As war disrupted Europe's economy and art market—twice in the first half of the 20th century—the United States provided refuge to both European and American artists whose work was revolutionary. After a parade of stylistic "isms" such as Cubism, Fauvism, and Surrealism, American artists embraced abstraction as the formal strategy that best suited their artistic purpose and made New York City the international capital of the art world. Reflections: Works by Modern Masters from the Collection features art from the 1910s to the 1970s, from the Armory Show of 1913 to the Pop artists of the "psychedelic" decade. Cost: $12 adults, $10 seniors, $6 students (includes admission to When Modern Was Contemporary: Selections from the Roy R. Neuberger Collection) This exhibition is sponsored by The Thomas G. Ramey and Peggy Huff Harris Fund of the Community Foundation of Greater Jackson.
The Mississippi Museum of Art's mission is to "engage Mississippians in the visual arts." The Museum is located at 380 South Lamar Street in Jackson. Museum hours are Tuesday through Saturday, 10 AM to 5 PM and Sunday, noon to 5 PM. The Museum is closed Monday. For more information about the Mississippi Museum of Art's exhibitions, programs, and special events, please call 601-960-1515 or 1-866-VIEW ART (843-9278), or visit www.msmuseumart.org.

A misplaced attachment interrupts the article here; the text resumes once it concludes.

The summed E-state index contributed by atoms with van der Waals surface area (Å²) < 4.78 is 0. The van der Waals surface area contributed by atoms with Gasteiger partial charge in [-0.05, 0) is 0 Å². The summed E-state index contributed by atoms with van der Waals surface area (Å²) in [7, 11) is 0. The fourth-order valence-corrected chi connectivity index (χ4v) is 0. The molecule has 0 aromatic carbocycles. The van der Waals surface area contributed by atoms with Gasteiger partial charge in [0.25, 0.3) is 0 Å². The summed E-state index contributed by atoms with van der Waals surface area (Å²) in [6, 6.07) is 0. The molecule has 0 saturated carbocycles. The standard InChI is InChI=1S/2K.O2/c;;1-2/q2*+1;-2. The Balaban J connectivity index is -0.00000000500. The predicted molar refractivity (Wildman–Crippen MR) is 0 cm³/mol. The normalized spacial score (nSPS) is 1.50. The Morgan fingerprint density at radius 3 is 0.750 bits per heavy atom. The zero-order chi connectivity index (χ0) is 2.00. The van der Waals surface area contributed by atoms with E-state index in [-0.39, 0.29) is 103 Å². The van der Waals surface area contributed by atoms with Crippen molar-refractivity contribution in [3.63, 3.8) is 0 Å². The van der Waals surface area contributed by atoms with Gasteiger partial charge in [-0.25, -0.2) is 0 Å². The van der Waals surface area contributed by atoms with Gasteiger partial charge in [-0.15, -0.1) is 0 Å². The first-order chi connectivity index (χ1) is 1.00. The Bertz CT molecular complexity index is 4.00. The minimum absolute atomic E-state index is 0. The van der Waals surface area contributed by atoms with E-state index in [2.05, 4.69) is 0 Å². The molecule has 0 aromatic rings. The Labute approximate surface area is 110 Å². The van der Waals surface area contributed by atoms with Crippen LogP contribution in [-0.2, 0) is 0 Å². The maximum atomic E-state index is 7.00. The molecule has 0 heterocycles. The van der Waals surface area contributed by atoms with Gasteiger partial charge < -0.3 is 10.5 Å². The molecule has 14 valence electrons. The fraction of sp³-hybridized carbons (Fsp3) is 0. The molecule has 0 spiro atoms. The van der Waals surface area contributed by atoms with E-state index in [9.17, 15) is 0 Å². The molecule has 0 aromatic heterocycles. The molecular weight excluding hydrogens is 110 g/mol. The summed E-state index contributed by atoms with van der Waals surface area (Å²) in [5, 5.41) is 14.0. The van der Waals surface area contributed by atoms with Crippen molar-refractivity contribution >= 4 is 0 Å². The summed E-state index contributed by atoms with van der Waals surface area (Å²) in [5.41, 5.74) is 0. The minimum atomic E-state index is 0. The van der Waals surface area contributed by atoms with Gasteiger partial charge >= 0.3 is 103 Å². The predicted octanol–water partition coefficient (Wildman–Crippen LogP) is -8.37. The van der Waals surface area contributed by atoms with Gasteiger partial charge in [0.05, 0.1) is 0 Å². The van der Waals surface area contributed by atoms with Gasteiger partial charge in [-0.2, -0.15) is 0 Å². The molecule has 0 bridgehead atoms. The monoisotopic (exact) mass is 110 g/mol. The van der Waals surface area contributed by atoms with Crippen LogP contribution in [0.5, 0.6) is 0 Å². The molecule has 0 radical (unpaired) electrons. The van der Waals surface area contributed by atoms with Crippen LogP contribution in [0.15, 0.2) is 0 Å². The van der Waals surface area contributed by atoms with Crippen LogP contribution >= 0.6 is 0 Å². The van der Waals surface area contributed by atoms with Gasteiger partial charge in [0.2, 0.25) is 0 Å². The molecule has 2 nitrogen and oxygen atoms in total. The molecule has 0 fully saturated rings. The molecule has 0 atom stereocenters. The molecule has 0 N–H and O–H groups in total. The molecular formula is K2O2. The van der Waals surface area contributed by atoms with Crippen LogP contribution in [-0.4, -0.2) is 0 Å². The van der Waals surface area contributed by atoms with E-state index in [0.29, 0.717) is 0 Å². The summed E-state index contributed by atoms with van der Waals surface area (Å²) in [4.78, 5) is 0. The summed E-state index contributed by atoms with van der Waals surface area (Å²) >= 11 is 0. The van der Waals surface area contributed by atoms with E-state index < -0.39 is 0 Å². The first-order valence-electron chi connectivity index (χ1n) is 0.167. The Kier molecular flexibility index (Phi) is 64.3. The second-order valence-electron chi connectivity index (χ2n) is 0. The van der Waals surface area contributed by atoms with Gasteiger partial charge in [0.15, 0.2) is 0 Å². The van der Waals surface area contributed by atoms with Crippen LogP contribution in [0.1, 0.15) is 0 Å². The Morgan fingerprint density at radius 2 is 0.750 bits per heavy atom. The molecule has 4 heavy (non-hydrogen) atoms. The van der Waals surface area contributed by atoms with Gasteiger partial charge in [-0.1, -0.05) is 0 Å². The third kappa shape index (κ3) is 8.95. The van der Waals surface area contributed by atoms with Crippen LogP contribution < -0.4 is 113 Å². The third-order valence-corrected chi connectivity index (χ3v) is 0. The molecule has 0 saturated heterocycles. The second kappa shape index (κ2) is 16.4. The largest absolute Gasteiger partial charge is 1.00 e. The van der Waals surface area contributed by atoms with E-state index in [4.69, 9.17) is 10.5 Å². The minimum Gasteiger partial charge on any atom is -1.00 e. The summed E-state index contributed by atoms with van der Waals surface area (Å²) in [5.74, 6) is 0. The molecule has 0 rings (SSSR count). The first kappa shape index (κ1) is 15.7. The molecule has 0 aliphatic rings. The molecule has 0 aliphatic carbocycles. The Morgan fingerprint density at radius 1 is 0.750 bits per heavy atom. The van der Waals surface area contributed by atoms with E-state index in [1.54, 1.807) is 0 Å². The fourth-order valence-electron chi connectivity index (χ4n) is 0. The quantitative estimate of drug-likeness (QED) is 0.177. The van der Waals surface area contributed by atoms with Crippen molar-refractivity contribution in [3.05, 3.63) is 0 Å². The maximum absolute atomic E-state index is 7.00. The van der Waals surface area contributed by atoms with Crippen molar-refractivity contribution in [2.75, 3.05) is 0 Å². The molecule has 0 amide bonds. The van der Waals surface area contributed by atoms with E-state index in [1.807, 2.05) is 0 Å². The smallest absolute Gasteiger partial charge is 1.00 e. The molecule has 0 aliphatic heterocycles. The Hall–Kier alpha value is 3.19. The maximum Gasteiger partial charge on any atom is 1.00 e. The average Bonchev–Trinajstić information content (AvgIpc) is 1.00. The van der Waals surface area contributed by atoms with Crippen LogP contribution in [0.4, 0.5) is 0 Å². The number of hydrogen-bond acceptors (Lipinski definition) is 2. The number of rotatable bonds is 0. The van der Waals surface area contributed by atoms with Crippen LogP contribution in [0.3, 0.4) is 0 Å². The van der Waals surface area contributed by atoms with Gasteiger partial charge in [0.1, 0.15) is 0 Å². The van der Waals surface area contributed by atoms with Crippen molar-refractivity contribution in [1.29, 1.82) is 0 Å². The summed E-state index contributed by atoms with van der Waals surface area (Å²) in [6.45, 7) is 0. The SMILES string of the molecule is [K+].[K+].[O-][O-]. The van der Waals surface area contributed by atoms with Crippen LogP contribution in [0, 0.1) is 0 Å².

The Mississippi Museum of Art and its programs are sponsored in part by the city of Jackson and the Jackson Convention & Visitors Bureau. Support is also provided in part by funding from the Mississippi Arts Commission, a state agency, and in part by the National Endowment for the Arts, a federal agency.
Jackson Pollock, Number 8, 1949, 1949. Oil, enamel, and aluminum paint on canvas. 34 x 71 1/2 in. (86.4 x 181.6 cm). Collection Neuberger Museum of Art, Purchase College, State University of New York, Gift of Roy R. Neuberger, 1971.02.11 © 2015 The Pollock-Krasner Foundation / Artists Rights Society (ARS), New York. Photo: Jim Frank. Courtesy American Federation of Arts.
Alexander Calder, The Red Ear, 1957. Painted sheet metal and wire. 50 x 73 x 3 in. (127 x 185.4 x 7.6 cm). Collection Neuberger Museum of Art, Purchase College, State University of New York, Gift of Roy R. Neuberger, 1975.16.50. © 2015 Calder Foundation, New York / Artists Rights Society (ARS), New York. Photo: Jim Frank. Courtesy American Federation of Arts.
Photos accompanying this release are available at:
CONTACT: Julian Rankin email@example.com 919-630-0707Source:Mississippi Museum of Art